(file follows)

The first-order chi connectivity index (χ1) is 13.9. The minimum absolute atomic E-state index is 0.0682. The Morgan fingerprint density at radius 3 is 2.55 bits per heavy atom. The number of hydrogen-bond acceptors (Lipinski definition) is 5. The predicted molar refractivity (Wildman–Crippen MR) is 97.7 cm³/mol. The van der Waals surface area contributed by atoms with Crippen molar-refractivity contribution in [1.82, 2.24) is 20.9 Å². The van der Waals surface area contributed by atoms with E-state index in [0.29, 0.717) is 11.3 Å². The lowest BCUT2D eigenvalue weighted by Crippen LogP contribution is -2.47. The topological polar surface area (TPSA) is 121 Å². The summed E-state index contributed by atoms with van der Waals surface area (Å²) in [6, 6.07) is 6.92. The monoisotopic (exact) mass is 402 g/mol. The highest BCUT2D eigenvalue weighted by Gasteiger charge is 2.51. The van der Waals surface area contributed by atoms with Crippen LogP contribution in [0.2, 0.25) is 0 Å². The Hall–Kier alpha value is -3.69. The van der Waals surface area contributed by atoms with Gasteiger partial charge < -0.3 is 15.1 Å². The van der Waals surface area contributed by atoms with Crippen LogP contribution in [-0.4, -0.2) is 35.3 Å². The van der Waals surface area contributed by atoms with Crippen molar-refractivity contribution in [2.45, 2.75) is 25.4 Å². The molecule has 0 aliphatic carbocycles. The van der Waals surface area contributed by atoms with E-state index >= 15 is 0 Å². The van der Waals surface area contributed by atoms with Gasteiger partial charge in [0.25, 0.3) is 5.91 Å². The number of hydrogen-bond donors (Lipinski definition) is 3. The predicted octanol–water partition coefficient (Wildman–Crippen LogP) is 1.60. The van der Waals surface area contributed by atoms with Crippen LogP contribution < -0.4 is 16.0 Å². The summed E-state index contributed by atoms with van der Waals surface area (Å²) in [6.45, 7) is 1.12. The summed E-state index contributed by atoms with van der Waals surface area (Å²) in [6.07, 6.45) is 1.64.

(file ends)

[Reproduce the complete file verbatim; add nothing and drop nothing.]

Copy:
The first-order chi connectivity index (χ1) is 13.9. The minimum absolute atomic E-state index is 0.0682. The Morgan fingerprint density at radius 3 is 2.55 bits per heavy atom. The number of hydrogen-bond acceptors (Lipinski definition) is 5. The predicted molar refractivity (Wildman–Crippen MR) is 97.7 cm³/mol. The van der Waals surface area contributed by atoms with Crippen molar-refractivity contribution in [1.82, 2.24) is 20.9 Å². The van der Waals surface area contributed by atoms with E-state index in [0.29, 0.717) is 11.3 Å². The lowest BCUT2D eigenvalue weighted by Crippen LogP contribution is -2.47. The topological polar surface area (TPSA) is 121 Å². The summed E-state index contributed by atoms with van der Waals surface area (Å²) in [6, 6.07) is 6.92. The monoisotopic (exact) mass is 402 g/mol. The highest BCUT2D eigenvalue weighted by Gasteiger charge is 2.51. The van der Waals surface area contributed by atoms with Crippen LogP contribution in [0.2, 0.25) is 0 Å². The Hall–Kier alpha value is -3.69. The van der Waals surface area contributed by atoms with Gasteiger partial charge < -0.3 is 15.1 Å². The van der Waals surface area contributed by atoms with Crippen LogP contribution in [-0.4, -0.2) is 35.3 Å². The van der Waals surface area contributed by atoms with Crippen molar-refractivity contribution in [2.45, 2.75) is 25.4 Å². The molecule has 0 aliphatic carbocycles. The van der Waals surface area contributed by atoms with E-state index >= 15 is 0 Å². The van der Waals surface area contributed by atoms with Gasteiger partial charge in [0.25, 0.3) is 5.91 Å². The number of hydrogen-bond donors (Lipinski definition) is 3. The predicted octanol–water partition coefficient (Wildman–Crippen LogP) is 1.60. The van der Waals surface area contributed by atoms with Crippen LogP contribution < -0.4 is 16.0 Å². The summed E-state index contributed by atoms with van der Waals surface area (Å²) in [6.45, 7) is 1.12. The summed E-state index contributed by atoms with van der Waals surface area (Å²) in [6.07, 6.45) is 1.64.